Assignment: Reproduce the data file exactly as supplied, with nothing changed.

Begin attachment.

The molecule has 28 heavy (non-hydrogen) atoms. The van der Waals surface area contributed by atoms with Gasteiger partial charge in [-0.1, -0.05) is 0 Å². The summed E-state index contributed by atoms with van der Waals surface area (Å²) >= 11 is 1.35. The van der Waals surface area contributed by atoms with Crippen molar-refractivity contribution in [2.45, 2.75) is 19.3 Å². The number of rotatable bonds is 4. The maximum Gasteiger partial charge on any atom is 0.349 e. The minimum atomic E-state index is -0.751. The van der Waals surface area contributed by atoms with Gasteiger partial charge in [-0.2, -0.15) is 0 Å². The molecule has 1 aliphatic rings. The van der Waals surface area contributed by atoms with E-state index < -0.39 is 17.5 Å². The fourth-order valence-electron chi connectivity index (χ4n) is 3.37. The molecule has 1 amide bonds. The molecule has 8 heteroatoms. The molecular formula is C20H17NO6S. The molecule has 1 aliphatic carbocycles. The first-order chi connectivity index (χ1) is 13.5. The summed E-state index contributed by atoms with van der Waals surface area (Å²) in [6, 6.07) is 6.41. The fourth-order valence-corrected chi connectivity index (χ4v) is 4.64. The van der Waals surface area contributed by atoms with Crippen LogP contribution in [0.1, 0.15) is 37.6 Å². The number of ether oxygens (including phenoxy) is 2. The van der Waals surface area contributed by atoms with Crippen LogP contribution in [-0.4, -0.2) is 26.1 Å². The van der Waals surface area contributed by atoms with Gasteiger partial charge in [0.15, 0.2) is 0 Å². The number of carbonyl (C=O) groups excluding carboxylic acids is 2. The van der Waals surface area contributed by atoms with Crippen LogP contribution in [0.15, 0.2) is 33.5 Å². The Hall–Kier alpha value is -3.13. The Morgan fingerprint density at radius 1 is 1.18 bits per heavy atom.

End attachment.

The molecule has 28 heavy (non-hydrogen) atoms. The van der Waals surface area contributed by atoms with Gasteiger partial charge in [-0.1, -0.05) is 0 Å². The summed E-state index contributed by atoms with van der Waals surface area (Å²) >= 11 is 1.35. The van der Waals surface area contributed by atoms with Crippen molar-refractivity contribution in [2.45, 2.75) is 19.3 Å². The number of rotatable bonds is 4. The maximum Gasteiger partial charge on any atom is 0.349 e. The minimum atomic E-state index is -0.751. The van der Waals surface area contributed by atoms with Gasteiger partial charge in [-0.2, -0.15) is 0 Å². The molecule has 1 aliphatic rings. The van der Waals surface area contributed by atoms with E-state index < -0.39 is 17.5 Å². The fourth-order valence-electron chi connectivity index (χ4n) is 3.37. The molecule has 1 amide bonds. The molecule has 8 heteroatoms. The molecular formula is C20H17NO6S. The molecule has 1 aliphatic carbocycles. The first-order chi connectivity index (χ1) is 13.5. The summed E-state index contributed by atoms with van der Waals surface area (Å²) in [6, 6.07) is 6.41. The fourth-order valence-corrected chi connectivity index (χ4v) is 4.64. The van der Waals surface area contributed by atoms with Crippen LogP contribution in [0.1, 0.15) is 37.6 Å². The number of ether oxygens (including phenoxy) is 2. The van der Waals surface area contributed by atoms with Crippen LogP contribution in [-0.4, -0.2) is 26.1 Å². The van der Waals surface area contributed by atoms with Gasteiger partial charge in [0.15, 0.2) is 0 Å². The number of carbonyl (C=O) groups excluding carboxylic acids is 2. The van der Waals surface area contributed by atoms with Crippen LogP contribution in [0.15, 0.2) is 33.5 Å². The Hall–Kier alpha value is -3.13. The Morgan fingerprint density at radius 1 is 1.18 bits per heavy atom.